The cartography, writing, and ramblings of one crazy winter lover who likes to blog about the fun and inconsequential.

The Rebirth of Rome



(Right click image for full view)

The Rebirth of Rome

Done for the Map of the Fortnight contest over at Sufficient Velocity: https://forums.sufficientvelocity.com/threads/motf-1-rebirth.40460/



The Roman Empire under Maurice was not restored to its former glory, but it did survive. Transferring an increasing amount of power to the rich provinces in the Middle East and North Africa, particularly in Egypt, the Roman Empire was able to survive and endure the perilous 7th and 8th centuries that determined whether the Roman Empire would live or fall. It lived, if only barely, with at one point much of the Middle East almost lost to the Arabian invaders before being driven back for all time. The Roman Empire would endure in the centuries that followed, ebbing and rising in its power over time, though always at the forefront of European power. However, despite this, Rome's power increasingly came from other sources besides Europe. While the Empire kept a presence within Greece, Macedonia, Thrace, and of course The Eternal City of Constantinople, the true power of the empire lay elsewhere. In particular, Egypt was the center of the empire, the axis around which the entirety of Rome spun around. Egypt was the breadbasket, the population center, the Great Bazaar writ large, and the location of Alexandria: the only city that could rival Constantinople in its splendor.

It is only natural, then, that when the Roman Empire at last entered a new Golden Age during the 16th, 17th, and 18th centuries, it would be Egypt and the Near East where the greatest fruits would be borne. It began as Rhomania came to be ruled by the so-called "Aegyptian dynasty", rulers who hailed largely from Alexandria even if they technically ruled from the palace in Constantinople. This dynasty took power away from semi-feudal governors of the themes who had gained increasing amounts of power over the centuries. They took this power and invested it into local government at the city, town, and village level, and emperors surrounded themselves with far more competent advisers under a system of absolute national rule and hands-off local rule.

This had many effects on Egypt and the Near East within the Empire. Egypt rose to ever-greater heights, becoming far and away the richest part of Rhomania bar the city of Constantinople itself, and the population of the region swelled. Commerce became a huge industry as the markets of Alexandria and along the Nile held goods from all over the world and Egypt itself was the great middleman for connecting Europe to Asia, shifting the balance away from Thrace and Asia Minor. Yet it was in the Near East where some of the greatest effects were felt: the Anagénnisi (Rebirth). Here, city governors, bishops, and powerful patron families in the great cities of the region began to use their newfound freedoms and power to transform the Roman Near East. Many great building projects were taken underway, ancient cities transformed over decades into some of the most modern and sophisticated cities in the world. Great works of art, music, and writing were commissioned in this time, and the best minds of Rhomania (as well as Europe and the Middle East) flocked to the region. In particular, Jerusalem underwent a transformation greater than any that had occurred since the city was allowed to openly preach Christianity, becoming a city of all the world and yet unique unto itself with powerful men from every corner of the Earth vying for just a seat at the table. The City of God would only be one of many in the region to be affected, but nowhere else were the works grander of the people working harder.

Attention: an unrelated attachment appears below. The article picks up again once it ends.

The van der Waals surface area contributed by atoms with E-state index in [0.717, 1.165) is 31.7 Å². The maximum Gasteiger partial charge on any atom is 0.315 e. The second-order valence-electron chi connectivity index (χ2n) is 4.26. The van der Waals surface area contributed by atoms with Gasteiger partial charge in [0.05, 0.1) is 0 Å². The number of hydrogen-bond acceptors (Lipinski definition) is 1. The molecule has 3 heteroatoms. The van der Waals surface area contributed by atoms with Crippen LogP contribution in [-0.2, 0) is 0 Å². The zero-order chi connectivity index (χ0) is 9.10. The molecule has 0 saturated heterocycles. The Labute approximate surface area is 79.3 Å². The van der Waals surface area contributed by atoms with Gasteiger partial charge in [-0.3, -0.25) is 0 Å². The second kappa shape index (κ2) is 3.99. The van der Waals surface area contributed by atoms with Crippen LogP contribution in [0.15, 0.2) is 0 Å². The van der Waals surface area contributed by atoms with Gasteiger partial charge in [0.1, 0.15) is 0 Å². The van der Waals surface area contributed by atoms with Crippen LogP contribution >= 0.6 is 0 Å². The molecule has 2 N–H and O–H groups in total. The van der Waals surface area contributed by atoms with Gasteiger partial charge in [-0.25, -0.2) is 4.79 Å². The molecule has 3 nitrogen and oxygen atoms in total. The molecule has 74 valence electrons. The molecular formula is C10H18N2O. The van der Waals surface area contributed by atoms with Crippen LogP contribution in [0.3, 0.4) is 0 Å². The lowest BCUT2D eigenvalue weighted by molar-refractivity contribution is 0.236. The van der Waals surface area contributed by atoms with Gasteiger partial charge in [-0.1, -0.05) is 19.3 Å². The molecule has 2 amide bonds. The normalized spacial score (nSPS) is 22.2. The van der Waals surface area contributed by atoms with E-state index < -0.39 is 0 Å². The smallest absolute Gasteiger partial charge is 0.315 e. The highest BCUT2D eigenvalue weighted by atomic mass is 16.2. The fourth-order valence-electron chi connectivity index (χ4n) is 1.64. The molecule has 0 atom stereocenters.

The Golden Age would not last forever, of course, but it would be one of the most notable of that period as the world began to breathe new life into itself and flourish across all continents. Rome, then, stood at the center of this rebirth and reaped the riches from it, finally living up to the legacy the nation had so long borne. 

0 comments:

Post a Comment